Link. Via.

"Sir David Attenborough gets a lot of hate mail because he doesn't give credit to God in his documentaries."

Telling the magazine that he was asked why he did not give "credit" to God, Attenborough added: "They always mean beautiful things like hummingbirds. I always reply by saying that I think of a little child in east Africa with a worm burrowing through his eyeball. The worm cannot live in any other way, except by burrowing through eyeballs. I find that hard to reconcile with the notion of a divine and benevolent creator."



My garden has very few weeds

Hate me if you must, but it won't change anything. A tiny bit of Oxalis pes-carpae pops up now and then. Some Parietaria judaica may sprout near the fences. From my neighbor's yard, Hedera canariensis and Ligustrum lucidum sometimes volunteer in mine. In a small garden, these weeds are easy to spot and pull right away. They never get very big. So, occasionally I may have a few weeds. Weedlings. Weed control is my lowest priority.

When I volunteer at the Botanical Garden however, it's usually all about weeds. And that's what I did yesterday--weeding at the Botanical Garden. Weeding can be a pleasant enough activity. Do you agree? Depending on how you weed, or the nature of the weeds you're pulling, weeding can be very focused, detail-oriented work, or rough, fast and indiscriminate. Yesterday I did mostly the former kind--pulling bits of chickweed out of the Checkerbloom, pinching thin blades of grass out of the Douglas iris, carefully digging out whole crowns of Ehrharta trying not to damage the crown of the plant next to it.

After an hour I was in a very relaxed state, my brain humming with alpha waves. By the time I finished some hours later, I was in so deep it took me a half-hour to "wake up" again. I meandered around the place looking at small things, close up.

Romneya coulteri seed heads.


Currant buds.


Glints of red (Mahonia aquifolium).


In accordance with my mental state, I wasn't thinking about blog photography; I didn't take a lot of pictures. Before I left I did take some pictures of the areas I weeded.


My instructions were to "pick and lay", that is, lay everything I picked back down with the roots up. It's too early for in the season for grass seed, and the volume of weed seeds already banked in the Botanical Garden is far too large to overcome anyway. No need to worry about that. Too tight an area to mulch with chips, so I used the weeds as mulch to keep the soil from running off during the next rains, if there are any "next rains".






Here are some other, larger things I noticed before I left for the day.



Leptospermum laevigatum

Garrya elliptica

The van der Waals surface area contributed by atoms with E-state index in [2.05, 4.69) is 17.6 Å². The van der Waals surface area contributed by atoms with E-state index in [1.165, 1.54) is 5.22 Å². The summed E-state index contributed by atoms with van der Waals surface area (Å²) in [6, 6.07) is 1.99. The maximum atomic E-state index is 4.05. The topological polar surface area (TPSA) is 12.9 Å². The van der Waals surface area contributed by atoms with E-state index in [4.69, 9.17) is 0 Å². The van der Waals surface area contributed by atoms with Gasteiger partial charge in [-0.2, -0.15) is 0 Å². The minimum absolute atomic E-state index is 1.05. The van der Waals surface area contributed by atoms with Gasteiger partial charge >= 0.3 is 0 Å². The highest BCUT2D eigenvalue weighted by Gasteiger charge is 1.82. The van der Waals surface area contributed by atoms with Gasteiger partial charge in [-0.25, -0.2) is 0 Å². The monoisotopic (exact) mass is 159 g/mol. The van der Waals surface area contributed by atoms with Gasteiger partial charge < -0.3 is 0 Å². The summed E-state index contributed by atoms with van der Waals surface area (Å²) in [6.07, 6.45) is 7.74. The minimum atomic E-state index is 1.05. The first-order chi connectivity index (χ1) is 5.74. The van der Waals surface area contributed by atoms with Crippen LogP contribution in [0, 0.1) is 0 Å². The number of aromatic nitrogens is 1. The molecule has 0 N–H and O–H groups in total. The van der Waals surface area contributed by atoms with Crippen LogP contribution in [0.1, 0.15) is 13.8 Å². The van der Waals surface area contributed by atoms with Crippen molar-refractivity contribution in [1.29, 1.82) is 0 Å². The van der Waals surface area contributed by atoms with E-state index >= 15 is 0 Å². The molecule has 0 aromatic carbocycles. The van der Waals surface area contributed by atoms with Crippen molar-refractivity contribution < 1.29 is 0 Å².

Who wants some bees?

It's a craigslist.org ad: "Need San Francisco locations for my beehives!"
I'm looking for a place to keep my bees! It benefits gardens and flowering trees within a four mile radius, and it also offers a tasty supply of delicious local honey made in your backyard! More than a quarter of the bee colonies in the United States were wiped out from colony collapse disorder, putting about one-third of the food we eat at risk of remaining unpollinated.
Link, via, via.

Sounds interesting... but my buckeye is poisonous to honeybees. I think they might die.

Spring? Spring! SpringSpringSpring! SPRING!!!

The first daffodil of 2009!


It smells good too.

Do you have daffs yet? I have a few different kinds. I'm not as good as Frances at cataloging the bulb inventory--link, link. All my bulb tags are piled in a garage cabinet. When all the flowers are up, I'll go through the pile o' tags and assign names to everyone.

We also have some crocus.


I remember picking these oddly colored croci out, but cannot recall the name off the top of my head.


Some of the natives are coming in to season too. Ceanothus arboreus 'Ray Hartman'.

Ceanothus arboreus 'Ray Hartman'

A few inflorescences began to bloom a month or two ago.


But now the whole thing is starting to bloom. It's a thrill.


Many plants, like the grape, will remain dormant for several more weeks.

Vitis californica

Pruning time approacheth. I want to build some nice structure into this plant while it's still young.


The V in the trunk is a fine start.


But there's a lot of mess on top that needs some careful clipping away.


In this picture I'm trying to show you larkspur roots growing out the bottom of these 2-inch pots, ready to be planted out.


I planted out 14 of these today. 2" pots are the perfect size. Anything larger is hard to find room for right now. I keep bigger plants around in pots in case inspiration strikes and I decide that something needs to go. Senecio cristobalensis is one such standby I have ready in the wings.


Its stems have a purple tomentose.


The manzanita flowers are about half gone. This Vanessa came for the sunny perch and lingered all day.


The sun was very nice in the garden today.




I feel like this year will be the best year yet in the garden.



The Hardenbergia was buzzing with bees up on the deck.